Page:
Today, on the 50th anniversary of Dr. Martin Luther King Jr.'s famous speech and the March on Washington, is a good time to not only remember an American hero and a pioneer in the way we think about our society, but also to reflect on the current state of racial equality in this country. A lot of writers around the web are musing on the issue, but this interview with King's daughter, Bernice King, struck a particularly strong chord with us.
Sometimes, especially on the Internet, it feels like we're not making much progress in terms of treating each other equally and respectfully regardless of race. But King says she feels good about the progress that has been made, and that her father would agree — "He would insist on acknowledging the good that has come over the last 50 years because that is who he was as a man. But he would continue talk about the tremendous work that still needs to be done. He would continue to push for those who are without." It is, she says, a fight that will never end, not just for black people in America but for those people who are disenfranchised in many ways, the world over.
This summer in particular has been discouraging for many given the outrage and the outcome of the Trayvon Martin trial. On that issue, King's measured and thoughtful words felt very sobering amidst a discussion that has grown increasingly reactionary and hate-filled (not without good reason, but the vitriol has been considerable). "Obviously a child’s death upsets me and the idea that so much had to be done just to get an arrest really does make the point that this country and African Americans have to be fully aware of what’s going on around us," King explained. And while she says she understands people's anger, she's attributing Zimmerman's acquittal to the defense instead of just the jury, as many have been inclined to do. Above all, though, she's troubled by some of the imagery that manipulated her father's likeness, putting him on the now-iconic hoodie: Dr. King "was a man of his times and felt all parts of his presentation were important so it bothered me from that standpoint."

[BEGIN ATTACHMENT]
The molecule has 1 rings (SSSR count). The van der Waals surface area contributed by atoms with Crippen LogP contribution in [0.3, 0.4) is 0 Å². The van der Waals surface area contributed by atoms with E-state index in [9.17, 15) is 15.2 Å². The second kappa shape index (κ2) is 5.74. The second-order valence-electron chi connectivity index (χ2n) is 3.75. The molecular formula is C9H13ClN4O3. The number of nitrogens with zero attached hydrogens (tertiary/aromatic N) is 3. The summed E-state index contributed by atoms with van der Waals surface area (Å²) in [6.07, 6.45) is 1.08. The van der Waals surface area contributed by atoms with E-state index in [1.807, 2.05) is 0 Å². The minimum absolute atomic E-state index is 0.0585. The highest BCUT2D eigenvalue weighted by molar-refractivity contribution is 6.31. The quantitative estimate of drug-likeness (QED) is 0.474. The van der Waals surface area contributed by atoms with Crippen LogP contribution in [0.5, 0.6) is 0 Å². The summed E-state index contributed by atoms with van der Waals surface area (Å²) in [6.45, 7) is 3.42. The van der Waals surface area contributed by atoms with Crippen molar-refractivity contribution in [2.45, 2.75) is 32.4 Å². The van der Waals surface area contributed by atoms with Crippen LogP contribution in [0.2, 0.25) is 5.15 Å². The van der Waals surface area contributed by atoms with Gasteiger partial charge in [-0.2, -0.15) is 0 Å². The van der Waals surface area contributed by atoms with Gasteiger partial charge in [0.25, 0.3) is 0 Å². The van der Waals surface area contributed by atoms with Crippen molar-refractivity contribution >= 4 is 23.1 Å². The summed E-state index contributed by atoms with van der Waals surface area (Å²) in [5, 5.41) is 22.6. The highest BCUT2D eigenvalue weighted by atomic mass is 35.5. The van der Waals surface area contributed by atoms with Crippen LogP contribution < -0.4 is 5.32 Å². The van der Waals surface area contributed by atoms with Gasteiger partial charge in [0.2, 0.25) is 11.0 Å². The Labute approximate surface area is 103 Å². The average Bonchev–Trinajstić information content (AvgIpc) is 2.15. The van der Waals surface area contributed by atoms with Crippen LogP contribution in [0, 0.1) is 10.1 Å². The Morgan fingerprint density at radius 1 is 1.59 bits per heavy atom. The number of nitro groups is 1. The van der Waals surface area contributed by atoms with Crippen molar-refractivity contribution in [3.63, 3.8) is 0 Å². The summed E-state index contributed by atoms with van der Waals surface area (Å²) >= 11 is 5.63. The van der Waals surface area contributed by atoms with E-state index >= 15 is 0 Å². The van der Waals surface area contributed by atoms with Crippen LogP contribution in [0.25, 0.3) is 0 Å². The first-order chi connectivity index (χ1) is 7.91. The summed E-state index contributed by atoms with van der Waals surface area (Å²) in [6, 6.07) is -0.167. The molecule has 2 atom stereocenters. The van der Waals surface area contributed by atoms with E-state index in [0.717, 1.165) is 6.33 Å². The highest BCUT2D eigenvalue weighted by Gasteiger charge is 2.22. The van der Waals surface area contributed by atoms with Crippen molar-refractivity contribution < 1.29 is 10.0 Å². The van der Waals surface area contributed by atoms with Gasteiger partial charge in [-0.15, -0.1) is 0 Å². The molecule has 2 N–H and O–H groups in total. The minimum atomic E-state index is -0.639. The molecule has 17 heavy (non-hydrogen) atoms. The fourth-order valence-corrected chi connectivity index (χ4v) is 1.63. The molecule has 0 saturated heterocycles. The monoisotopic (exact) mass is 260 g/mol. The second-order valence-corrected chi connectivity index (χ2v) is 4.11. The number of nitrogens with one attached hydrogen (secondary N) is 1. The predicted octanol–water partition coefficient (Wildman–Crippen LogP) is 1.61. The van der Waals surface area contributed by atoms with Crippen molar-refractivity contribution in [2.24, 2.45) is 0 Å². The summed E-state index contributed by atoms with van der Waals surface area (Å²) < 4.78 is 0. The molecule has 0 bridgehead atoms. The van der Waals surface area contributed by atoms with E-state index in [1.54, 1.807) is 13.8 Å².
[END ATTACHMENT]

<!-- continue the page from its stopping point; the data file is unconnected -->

Like Trayvon Martin, Dr. King has become a symbol, and that's not necessarily a bad thing. But his daughter's words here are a good reminder to us all that — and this was a core part of his philosophy — any complex social or political issue is never cut-and-dry, and that while the goal may be clear, the process always requires a lot of patience and a willingness to listen. If that sounds like a good policy to you, definitely check out the full interview, and maybe take a moment to re-watch the full video of King's original speech, in all its nuances and less-quoted-but-equally-notable moments. (The Daily Beast)